Ten days before the fight, one of Jake’s security guards died. That guard told Jake he had a dream of him knocking out Ben in the first round. Imagine what it feels like to fight for that. Imagine the power of belief. Can you feel it? Goosebumps.

Of course, Batman ultimately does defeat Bane, but not because of his renewed physical strength, better gadgets, or smarter ideas. He wins because he fights for something bigger, something he believes in so much that he makes all the above happen in the first place. Belief is a self-reinforcing loop.


If you want something, you need to tell yourself a story that leads to it. In that story, you must be the hero. Then, you keep telling it to yourself and everyone you come across.

“I’ll write the most popular young adult novel ever.”

“I’ll be the first person on Mars.”

“I’ll make green beans the most desirable food in the world.”

It matters not how asinine or unrealistic the story is. What matters is that it offers the power of belief — to others, but especially to you. You don’t need the facts on your side because if you persist with your story, the data will change over time.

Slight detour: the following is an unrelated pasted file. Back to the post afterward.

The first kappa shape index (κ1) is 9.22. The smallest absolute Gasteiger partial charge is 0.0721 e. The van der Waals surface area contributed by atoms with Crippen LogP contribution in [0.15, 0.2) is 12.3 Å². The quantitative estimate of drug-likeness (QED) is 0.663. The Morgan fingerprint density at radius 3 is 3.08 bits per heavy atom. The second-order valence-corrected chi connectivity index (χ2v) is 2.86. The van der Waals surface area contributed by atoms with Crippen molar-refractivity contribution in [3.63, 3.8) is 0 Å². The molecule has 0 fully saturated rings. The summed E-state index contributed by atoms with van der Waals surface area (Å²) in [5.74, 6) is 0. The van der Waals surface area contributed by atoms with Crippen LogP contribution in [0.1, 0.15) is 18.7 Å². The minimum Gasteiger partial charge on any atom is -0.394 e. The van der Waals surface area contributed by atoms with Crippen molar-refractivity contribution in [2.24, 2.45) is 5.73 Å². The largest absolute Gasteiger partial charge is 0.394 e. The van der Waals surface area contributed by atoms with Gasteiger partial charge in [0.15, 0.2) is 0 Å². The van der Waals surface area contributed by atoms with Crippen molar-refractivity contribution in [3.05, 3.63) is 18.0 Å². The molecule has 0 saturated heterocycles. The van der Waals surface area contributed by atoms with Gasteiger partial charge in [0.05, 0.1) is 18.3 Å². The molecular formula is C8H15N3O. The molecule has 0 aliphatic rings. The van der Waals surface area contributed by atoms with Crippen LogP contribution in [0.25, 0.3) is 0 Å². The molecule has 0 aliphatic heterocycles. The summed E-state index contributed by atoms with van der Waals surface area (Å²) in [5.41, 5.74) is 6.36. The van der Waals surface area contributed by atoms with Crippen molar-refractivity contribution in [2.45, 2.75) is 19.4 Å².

When it comes to understanding what happens in the world as well as making your dreams a reality, the story isn’t everything, but it’s probably more than half. In today’s world of global awareness and instant story-spreading, don’t let anyone tell you what you can and can’t do. Decide what the story will be, then insist on it with your words and actions. One day, it is bound to happen.

Just like, one day, someone decided America should be the greatest country in the world — and today, that’s a story billions of people believe.

Someone Will Save You Today Cover

Someone Will Save You Today